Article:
34. A microactuator according to claim 31 wherein each bimorphic member is comprised of a plurality of material layers, and wherein at least one of the material layers is comprised of a shape memory alloy material.
35. A microactuator according to claim 31 wherein a central portion of each bimorphic member includes an outwardly extending protuberance for contacting said carrier.
36. A method of precisely positioning an optical fiber, the method comprising the steps of:
mounting a carrier on an alignment support structure, wherein the carrier includes at least one actuator;
disposing the optical fiber in a fixed position relative to the carrier; and
deflecting the actuator in a predetermined direction, wherein said deflecting step comprises the steps of:
deflecting the actuator into operable contact with a portion of the alignment support structure; and
further deflecting the actuator in the predetermined direction so as to move the carrier in a direction opposite the predetermined direction in which the actuator is deflected such that the carrier is controllably positioned relative to the alignment support structure and the optical fiber is precisely positioned.
37. A method according to claim 36 wherein said deflecting step comprises electrically stimulating the actuator to thereby deflect the actuator in the predetermined direction.
38. A method of precisely positioning an optical fiber, the method comprising the steps of:
mounting a carrier on an alignment support structure, wherein the carrier includes at least one actuator;
disposing the optical fiber in a fixed position relative to the carrier; and deflecting the actuator in a predetermined direction, wherein said deflecting step comprises operably urging the actuator against a portion of the alignment support structure to thereby move the carrier in a direction opposite the predetermined direction in which the actuator is deflected such that the carrier is controllably positioned relative to the alignment support structure and the optical fiber is precisely positioned,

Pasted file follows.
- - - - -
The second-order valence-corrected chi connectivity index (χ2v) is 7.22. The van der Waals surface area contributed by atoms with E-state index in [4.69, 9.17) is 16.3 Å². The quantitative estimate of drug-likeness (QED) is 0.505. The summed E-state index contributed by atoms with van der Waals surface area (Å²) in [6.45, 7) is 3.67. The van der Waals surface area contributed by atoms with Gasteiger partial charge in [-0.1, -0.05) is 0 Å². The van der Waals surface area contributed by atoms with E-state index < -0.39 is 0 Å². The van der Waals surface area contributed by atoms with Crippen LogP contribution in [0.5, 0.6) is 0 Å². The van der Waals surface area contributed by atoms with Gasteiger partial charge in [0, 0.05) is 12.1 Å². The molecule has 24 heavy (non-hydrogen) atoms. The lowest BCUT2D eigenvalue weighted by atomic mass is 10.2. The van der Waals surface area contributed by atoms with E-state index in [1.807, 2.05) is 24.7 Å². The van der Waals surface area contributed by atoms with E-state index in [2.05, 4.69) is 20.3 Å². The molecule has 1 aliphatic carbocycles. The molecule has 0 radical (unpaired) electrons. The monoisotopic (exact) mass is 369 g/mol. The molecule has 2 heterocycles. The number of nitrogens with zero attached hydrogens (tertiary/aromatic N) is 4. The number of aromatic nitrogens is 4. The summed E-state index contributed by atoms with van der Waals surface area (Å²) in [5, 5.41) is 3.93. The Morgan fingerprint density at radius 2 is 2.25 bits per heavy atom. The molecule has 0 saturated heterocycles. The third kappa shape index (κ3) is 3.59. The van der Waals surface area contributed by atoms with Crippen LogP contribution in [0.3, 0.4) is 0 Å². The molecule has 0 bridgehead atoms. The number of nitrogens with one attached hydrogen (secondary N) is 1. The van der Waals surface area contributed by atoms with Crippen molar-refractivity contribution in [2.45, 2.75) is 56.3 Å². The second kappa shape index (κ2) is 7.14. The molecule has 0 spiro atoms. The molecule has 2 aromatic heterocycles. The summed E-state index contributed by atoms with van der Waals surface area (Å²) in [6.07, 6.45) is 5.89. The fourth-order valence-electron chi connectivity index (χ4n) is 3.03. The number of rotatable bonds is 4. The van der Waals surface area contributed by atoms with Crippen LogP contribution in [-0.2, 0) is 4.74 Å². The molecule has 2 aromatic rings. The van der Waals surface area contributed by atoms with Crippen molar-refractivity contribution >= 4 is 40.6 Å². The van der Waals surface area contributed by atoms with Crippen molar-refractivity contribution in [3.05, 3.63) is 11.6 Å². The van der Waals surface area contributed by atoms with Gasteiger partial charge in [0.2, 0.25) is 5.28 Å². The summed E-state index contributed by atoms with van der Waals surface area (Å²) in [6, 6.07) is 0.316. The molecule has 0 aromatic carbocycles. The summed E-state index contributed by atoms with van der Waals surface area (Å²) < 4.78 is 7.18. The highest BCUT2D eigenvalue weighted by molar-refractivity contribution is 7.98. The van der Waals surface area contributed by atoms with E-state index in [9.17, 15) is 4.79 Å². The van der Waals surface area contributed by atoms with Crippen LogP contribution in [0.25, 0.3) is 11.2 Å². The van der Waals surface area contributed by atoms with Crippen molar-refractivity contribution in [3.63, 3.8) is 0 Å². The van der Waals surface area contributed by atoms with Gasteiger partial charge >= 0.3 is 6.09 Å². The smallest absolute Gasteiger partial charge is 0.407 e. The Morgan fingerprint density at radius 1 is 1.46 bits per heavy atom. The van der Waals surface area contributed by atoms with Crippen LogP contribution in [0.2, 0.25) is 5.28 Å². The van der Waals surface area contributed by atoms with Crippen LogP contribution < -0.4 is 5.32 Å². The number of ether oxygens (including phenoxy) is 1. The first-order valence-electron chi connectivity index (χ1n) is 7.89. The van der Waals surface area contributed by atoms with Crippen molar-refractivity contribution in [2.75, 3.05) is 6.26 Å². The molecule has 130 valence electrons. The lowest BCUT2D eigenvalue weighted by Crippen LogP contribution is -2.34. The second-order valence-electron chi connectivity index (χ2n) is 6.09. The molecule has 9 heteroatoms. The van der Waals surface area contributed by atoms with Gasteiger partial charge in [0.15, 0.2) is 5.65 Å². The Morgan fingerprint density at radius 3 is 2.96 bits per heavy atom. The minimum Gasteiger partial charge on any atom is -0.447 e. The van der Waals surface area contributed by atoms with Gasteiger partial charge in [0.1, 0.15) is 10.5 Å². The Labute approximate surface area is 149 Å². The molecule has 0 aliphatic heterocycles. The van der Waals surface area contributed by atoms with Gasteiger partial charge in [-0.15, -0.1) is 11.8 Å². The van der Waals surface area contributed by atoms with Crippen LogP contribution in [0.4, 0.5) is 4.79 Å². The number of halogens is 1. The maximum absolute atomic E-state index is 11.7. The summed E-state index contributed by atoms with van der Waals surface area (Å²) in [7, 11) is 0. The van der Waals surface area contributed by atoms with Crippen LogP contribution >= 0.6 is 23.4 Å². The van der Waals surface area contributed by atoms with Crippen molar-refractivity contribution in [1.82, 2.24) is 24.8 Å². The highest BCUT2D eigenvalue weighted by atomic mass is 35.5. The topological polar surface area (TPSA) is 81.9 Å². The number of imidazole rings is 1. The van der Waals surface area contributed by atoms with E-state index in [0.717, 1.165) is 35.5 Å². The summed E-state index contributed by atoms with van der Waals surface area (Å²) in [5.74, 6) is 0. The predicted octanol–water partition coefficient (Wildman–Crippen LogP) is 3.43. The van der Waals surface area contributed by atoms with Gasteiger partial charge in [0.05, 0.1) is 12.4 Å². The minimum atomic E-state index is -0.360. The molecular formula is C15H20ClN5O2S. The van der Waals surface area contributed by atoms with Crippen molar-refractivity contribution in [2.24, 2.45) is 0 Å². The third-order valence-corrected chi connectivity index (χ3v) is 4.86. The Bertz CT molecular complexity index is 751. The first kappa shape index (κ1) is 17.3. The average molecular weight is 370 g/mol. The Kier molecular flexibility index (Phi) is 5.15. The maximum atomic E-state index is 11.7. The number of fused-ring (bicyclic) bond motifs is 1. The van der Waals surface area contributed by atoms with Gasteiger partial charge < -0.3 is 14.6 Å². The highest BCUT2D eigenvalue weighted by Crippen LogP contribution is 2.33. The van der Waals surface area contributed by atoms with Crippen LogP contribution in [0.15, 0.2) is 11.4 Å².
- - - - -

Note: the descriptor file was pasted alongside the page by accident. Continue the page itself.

wherein said deflecting step comprises thermally stimulating the actuator to thereby deflect the actuator in the predetermined direction.
39. A method of precisely positioning an optical fiber, the method comprising the steps of:
mounting a carrier on an alignment support structure, wherein the alignment support structure includes at least one actuator;
disposing the optical fiber in a fixed position relative to the carrier; and
deflecting the actuator in a predetermined direction, wherein said deflecting step comprises the steps of:
deflecting the actuator into operable contact with a portion of the carrier; and
further deflecting the actuator in the predetermined direction so as to move the carrier in the predetermined direction in which the actuator is deflected such that the carrier is controllably positioned relative to the alignment support structure and the optical fiber is precisely positioned.
40. A method according to claim 39 wherein said deflecting step comprises electrically stimulating the actuator to thereby deflect the actuator in the predetermined direction.
41. A method of precisely positioning an optical fiber, the method comprising the steps of:
mounting a carrier on an alignment support structure, wherein the alignment support structure includes at least one actuator;
disposing the optical fiber in a fixed position relative to the carrier; and